Doing the hard work
On walk-a-thons, starting salaries, and the importance of capacity-building so that people can do greater good with their charitable efforts in life
A healthy society places a premium on building capacities -- for individuals, for institutions, and for society as a whole. Building capacity means expanding the internal means of being able to do what is necessary and productive.
■ Americans fund and otherwise encourage the education of young people in no small part because it is an exercise in capacity-building: Helping youth to become self-sufficient members of society later on, both economically and civically. When we fail to do this, society pays the price in a variety of ways: Through under-employment and unemployment, through counterproductive voting, and through other forms of avoidable decline.
■ In the process of developing young people, we risk making the mistake of communicating to them that all time spent in community service is equally valuable. When people are young, they lack most forms of specialized skill. Thus, the best ways to put their energies to use take the form of low-value labor: Volunteering at a soup kitchen, lifting drywall at a Habitat for Humanity build, or soliciting donations to walk-a-thons and dance marathons.
■ These are all fine and noble activities, and it is usually good to mass lots of labor around them, especially when the people contributing their time have more of that than they have cash to donate. But there comes a time not shortly after one enters adulthood when their time becomes modestly more valuable (because their capacities have been built up). The college graduate who embarks on a career that earns $55,000 a year needs to value their efforts at $27.50 an hour. In those circumstances, it may make more sense for them to give $100 to a good cause than to spend four hours volunteering -- if, with that $100, the charity can obtain more value than it would have obtained from four hours of median-value volunteering.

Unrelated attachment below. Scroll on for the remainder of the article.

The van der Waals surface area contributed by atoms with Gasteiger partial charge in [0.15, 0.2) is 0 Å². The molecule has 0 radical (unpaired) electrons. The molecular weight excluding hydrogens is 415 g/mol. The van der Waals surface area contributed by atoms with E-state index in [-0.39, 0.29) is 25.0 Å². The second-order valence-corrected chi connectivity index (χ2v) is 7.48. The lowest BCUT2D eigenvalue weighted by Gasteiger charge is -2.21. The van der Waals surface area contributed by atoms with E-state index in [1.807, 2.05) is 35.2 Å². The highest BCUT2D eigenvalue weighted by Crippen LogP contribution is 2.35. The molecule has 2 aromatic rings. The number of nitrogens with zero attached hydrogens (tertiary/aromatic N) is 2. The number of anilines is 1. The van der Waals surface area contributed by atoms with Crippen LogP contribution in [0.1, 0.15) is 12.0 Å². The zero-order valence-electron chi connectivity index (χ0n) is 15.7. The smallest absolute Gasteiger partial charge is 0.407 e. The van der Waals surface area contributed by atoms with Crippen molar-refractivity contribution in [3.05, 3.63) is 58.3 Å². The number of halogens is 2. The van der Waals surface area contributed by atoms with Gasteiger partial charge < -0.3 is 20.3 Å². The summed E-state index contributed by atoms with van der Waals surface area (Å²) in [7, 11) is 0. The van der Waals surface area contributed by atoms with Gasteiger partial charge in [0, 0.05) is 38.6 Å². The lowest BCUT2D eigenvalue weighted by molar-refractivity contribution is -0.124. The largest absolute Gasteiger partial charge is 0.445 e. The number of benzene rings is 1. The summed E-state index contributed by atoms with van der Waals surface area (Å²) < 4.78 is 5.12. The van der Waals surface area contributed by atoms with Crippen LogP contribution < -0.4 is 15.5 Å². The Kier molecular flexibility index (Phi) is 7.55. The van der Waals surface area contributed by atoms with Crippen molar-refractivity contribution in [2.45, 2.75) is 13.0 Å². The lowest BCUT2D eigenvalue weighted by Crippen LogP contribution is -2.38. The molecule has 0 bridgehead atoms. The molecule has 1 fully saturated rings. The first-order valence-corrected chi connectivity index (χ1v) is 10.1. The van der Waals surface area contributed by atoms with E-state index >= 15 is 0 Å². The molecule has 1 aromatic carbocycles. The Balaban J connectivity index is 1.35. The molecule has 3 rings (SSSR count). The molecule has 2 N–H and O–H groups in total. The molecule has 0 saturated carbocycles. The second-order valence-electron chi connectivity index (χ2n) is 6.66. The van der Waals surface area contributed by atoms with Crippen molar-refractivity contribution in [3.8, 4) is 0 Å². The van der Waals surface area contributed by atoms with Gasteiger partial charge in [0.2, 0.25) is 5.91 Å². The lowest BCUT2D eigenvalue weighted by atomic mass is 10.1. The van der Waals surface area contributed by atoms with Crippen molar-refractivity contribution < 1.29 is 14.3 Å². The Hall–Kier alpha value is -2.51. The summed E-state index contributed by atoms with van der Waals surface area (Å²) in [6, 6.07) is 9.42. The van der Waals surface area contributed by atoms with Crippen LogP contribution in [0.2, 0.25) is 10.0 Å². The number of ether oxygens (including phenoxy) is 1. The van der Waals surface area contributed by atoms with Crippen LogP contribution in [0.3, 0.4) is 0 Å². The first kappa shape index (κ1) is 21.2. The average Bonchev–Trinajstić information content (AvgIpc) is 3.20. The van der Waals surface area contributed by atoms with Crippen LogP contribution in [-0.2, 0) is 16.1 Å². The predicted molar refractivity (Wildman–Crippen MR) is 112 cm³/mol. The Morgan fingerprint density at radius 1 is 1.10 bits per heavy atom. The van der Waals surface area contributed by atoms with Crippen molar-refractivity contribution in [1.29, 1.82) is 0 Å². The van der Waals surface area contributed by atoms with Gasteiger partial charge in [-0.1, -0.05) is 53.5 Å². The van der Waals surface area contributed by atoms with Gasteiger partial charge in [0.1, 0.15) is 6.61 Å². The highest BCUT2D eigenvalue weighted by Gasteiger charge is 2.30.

■ But after a period of time, experience (and, hopefully, more capacity-building) makes the individual even more valuable, sometimes in particular areas where their skills are of special worth. The classic case is that of the attorney, accountant, or other professional who works on a pro-bono basis for a good cause (often as a way of fulfilling certain expectations on the way to a partnership).
■ Many other forms of work can be particularly valuable, too, beyond the conventional professions. And it would be highly pro-social to communicate to those idealistic young people (whose volunteer time is appreciated merely because it comes cheap) that they can do a real service to society by building their own capacities so that they can not only earn a living, but also commit some of their specialty skills and knowledge to solving important problems on behalf of worthy community goals later on.
■ Our tax code doesn't recognize this, and that's a failing. Someone can donate the cash required to hire, for instance, a computer network administrator, and obtain a deduction for the full value of the check they write. But the network administrator cannot simply donate their time and then take a deduction for the market value of what they've donated. It's a silly distinction, particularly because it then makes cash alone appear to be more valuable -- which contributes to the unfortunate pattern of over-professionalizing our entire non-profit sector.
■ More operations would work better if there were a clear way for people who care about a cause to devote their best efforts directly to it, and then receive the same kind of tax treatment they would receive if they had paid for someone else to do it. But it would also signal to high-minded individuals that their capacities are as valuable as their time alone, and with greater capacities come greater opportunities to give.